What happens when a hospital misuses its translations services? One hospital found out the hard way in the form of a bill that jumped by 80% in just a year.
According to numbers from the Freedom of Information Act, Ispwich Hospital paid out a whopping £27,000 pounds— up from £15,000 pounds last year.
“It would appear from various reports coming out of Ipswich Hospital that there are problems with how management are coping with things like this and managing their sums,” explained Prue Rush, a Suffolk health campaigner.
“We looked at where the demand was increasing and looked at whether we could provide the service in a different way,” responded a spokeswoman for Ispwich Hospital.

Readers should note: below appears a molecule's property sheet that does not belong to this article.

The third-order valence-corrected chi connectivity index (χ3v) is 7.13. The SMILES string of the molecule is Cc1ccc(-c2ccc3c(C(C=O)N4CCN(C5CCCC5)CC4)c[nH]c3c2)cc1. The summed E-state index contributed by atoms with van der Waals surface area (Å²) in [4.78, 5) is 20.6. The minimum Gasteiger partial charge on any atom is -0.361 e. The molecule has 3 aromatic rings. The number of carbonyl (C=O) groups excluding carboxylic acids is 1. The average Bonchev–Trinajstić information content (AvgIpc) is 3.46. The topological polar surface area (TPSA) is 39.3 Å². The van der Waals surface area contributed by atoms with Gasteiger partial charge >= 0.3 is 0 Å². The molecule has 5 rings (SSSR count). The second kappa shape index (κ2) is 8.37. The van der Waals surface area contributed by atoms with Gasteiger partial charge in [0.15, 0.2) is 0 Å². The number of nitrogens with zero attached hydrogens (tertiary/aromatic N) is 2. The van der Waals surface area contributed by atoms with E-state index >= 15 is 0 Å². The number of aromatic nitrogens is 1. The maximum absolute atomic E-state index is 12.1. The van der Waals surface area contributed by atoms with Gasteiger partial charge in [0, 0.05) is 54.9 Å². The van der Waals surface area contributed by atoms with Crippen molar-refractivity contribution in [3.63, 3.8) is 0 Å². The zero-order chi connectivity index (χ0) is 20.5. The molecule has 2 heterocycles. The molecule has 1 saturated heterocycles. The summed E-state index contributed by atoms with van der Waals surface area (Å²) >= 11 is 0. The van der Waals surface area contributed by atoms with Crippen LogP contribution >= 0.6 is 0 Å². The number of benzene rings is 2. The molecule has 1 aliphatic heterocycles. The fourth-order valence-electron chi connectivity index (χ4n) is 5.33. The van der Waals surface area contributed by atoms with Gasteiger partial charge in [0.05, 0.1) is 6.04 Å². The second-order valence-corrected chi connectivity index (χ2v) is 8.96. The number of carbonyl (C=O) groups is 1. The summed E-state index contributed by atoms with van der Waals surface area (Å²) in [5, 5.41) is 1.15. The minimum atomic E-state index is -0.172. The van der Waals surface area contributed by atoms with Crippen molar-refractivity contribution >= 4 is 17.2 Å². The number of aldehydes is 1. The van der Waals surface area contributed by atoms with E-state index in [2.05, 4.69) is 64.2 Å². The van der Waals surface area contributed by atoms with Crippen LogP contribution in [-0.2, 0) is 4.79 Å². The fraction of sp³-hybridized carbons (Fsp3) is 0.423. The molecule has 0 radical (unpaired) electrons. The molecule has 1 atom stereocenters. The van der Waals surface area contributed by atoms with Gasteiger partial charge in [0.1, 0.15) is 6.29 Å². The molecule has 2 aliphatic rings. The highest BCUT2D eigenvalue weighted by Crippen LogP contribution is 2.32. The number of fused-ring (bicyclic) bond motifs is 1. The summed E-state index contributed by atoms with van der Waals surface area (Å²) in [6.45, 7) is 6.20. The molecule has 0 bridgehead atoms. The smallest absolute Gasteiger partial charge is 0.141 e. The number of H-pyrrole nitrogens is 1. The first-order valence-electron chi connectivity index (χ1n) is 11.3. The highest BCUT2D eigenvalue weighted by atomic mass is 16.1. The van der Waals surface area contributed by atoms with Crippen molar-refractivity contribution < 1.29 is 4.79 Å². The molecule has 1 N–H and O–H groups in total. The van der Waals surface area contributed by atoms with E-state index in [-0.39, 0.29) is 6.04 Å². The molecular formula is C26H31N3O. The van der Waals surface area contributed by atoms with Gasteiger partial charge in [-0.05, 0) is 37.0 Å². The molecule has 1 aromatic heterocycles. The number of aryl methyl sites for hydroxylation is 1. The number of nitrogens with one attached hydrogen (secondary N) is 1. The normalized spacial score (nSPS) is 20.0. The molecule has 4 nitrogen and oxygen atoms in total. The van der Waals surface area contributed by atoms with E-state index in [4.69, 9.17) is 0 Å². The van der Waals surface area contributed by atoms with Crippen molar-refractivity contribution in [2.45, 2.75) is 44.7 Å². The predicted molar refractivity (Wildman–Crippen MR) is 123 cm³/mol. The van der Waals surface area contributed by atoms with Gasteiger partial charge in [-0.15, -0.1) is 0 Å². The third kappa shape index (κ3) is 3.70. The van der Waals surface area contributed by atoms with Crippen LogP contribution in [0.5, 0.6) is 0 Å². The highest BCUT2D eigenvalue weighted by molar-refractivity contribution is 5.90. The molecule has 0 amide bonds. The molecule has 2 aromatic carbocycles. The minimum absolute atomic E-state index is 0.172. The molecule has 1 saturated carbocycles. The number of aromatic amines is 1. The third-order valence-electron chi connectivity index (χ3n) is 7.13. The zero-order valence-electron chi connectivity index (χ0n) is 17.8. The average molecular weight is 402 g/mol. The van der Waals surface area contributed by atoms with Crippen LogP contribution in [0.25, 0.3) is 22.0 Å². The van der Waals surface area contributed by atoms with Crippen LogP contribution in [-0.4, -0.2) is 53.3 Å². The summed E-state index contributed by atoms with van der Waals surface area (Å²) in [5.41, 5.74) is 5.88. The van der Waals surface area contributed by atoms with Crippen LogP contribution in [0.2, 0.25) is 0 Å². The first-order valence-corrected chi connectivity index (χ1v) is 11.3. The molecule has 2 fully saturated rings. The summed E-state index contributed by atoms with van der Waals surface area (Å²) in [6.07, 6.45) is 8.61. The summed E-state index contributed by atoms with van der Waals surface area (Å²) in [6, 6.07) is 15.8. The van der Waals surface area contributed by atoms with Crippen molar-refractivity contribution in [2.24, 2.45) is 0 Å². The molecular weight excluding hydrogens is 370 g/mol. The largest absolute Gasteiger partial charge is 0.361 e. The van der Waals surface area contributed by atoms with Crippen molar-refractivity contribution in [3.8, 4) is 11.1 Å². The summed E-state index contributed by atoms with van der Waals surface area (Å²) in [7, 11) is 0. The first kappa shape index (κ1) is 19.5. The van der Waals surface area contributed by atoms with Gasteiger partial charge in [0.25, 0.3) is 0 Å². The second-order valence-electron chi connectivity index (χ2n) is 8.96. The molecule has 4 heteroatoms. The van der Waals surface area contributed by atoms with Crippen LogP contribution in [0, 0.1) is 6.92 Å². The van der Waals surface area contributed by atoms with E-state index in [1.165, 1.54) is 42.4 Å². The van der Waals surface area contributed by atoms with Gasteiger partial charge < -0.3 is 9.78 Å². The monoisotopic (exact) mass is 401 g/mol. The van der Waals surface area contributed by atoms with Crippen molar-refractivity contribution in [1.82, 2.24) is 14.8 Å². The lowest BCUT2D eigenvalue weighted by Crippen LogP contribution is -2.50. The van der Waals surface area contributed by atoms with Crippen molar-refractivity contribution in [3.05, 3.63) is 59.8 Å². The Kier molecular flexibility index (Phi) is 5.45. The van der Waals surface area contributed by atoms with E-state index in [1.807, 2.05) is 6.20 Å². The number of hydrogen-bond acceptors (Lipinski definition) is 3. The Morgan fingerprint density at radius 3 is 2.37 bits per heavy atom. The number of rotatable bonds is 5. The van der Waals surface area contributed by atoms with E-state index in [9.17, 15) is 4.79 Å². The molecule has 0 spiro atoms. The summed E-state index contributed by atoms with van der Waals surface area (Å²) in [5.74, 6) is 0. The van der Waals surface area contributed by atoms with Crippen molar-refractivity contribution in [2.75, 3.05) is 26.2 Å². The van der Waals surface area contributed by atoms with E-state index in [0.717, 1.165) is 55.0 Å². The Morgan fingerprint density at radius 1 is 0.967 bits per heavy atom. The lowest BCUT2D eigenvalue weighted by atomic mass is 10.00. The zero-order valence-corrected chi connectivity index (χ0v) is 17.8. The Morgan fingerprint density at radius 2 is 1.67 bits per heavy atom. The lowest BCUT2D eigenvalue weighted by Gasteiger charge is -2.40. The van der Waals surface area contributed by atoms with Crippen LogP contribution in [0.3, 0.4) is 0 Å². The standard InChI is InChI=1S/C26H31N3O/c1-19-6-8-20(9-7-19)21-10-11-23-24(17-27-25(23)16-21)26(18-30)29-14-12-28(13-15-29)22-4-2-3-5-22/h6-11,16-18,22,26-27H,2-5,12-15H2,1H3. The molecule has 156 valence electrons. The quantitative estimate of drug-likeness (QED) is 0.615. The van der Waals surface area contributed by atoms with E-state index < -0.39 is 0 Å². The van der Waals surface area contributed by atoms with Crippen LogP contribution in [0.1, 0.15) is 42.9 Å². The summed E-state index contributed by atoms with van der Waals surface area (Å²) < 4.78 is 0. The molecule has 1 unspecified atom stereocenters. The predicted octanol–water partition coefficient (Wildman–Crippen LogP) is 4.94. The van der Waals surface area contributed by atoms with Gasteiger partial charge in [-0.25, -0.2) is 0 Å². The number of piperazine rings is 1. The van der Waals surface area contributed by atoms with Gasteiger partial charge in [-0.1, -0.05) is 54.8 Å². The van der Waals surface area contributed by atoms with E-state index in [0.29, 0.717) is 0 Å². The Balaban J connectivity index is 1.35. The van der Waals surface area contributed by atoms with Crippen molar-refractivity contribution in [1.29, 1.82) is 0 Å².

The spokeswoman said the hospital commenced a review after discovering the rise in costs. The hospital had to ensure the “correct translation service” was used for the “correct situation” even though not all of its services were used in the “right way,” she continued.
“I think we have seen many more patients more quickly, and inevitably that means an increase in demand,” the spokeswoman finished.
Although the crux of Ispwich Hospital’s woes consists of bad accounting and not from interpretation services, the moral of the story is that regardless of costs communication services remain vital in the medical industry.
“It’s vitally important that when a patient is talking to a doctor or vice versa there is a clear understanding of what’s being said,” said Rush.